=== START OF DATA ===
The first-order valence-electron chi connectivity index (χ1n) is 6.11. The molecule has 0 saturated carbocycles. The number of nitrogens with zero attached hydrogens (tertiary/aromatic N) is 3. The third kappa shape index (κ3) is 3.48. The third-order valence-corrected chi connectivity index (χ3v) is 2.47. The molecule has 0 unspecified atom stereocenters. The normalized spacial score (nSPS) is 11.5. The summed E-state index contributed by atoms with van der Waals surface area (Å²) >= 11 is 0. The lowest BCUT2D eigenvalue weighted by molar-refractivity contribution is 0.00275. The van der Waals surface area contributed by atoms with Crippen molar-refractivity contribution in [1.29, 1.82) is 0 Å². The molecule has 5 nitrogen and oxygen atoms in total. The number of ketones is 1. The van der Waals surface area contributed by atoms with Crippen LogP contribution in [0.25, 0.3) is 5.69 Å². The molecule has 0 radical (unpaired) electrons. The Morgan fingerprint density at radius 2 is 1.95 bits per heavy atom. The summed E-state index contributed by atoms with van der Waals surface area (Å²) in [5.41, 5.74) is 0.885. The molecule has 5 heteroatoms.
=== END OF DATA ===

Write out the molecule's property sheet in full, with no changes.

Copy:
The first-order valence-electron chi connectivity index (χ1n) is 6.11. The molecule has 0 saturated carbocycles. The number of nitrogens with zero attached hydrogens (tertiary/aromatic N) is 3. The third kappa shape index (κ3) is 3.48. The third-order valence-corrected chi connectivity index (χ3v) is 2.47. The molecule has 0 unspecified atom stereocenters. The normalized spacial score (nSPS) is 11.5. The summed E-state index contributed by atoms with van der Waals surface area (Å²) >= 11 is 0. The lowest BCUT2D eigenvalue weighted by molar-refractivity contribution is 0.00275. The van der Waals surface area contributed by atoms with Crippen molar-refractivity contribution in [1.29, 1.82) is 0 Å². The molecule has 5 nitrogen and oxygen atoms in total. The number of ketones is 1. The van der Waals surface area contributed by atoms with Crippen LogP contribution in [0.25, 0.3) is 5.69 Å². The molecule has 0 radical (unpaired) electrons. The Morgan fingerprint density at radius 2 is 1.95 bits per heavy atom. The summed E-state index contributed by atoms with van der Waals surface area (Å²) in [5.41, 5.74) is 0.885. The molecule has 5 heteroatoms.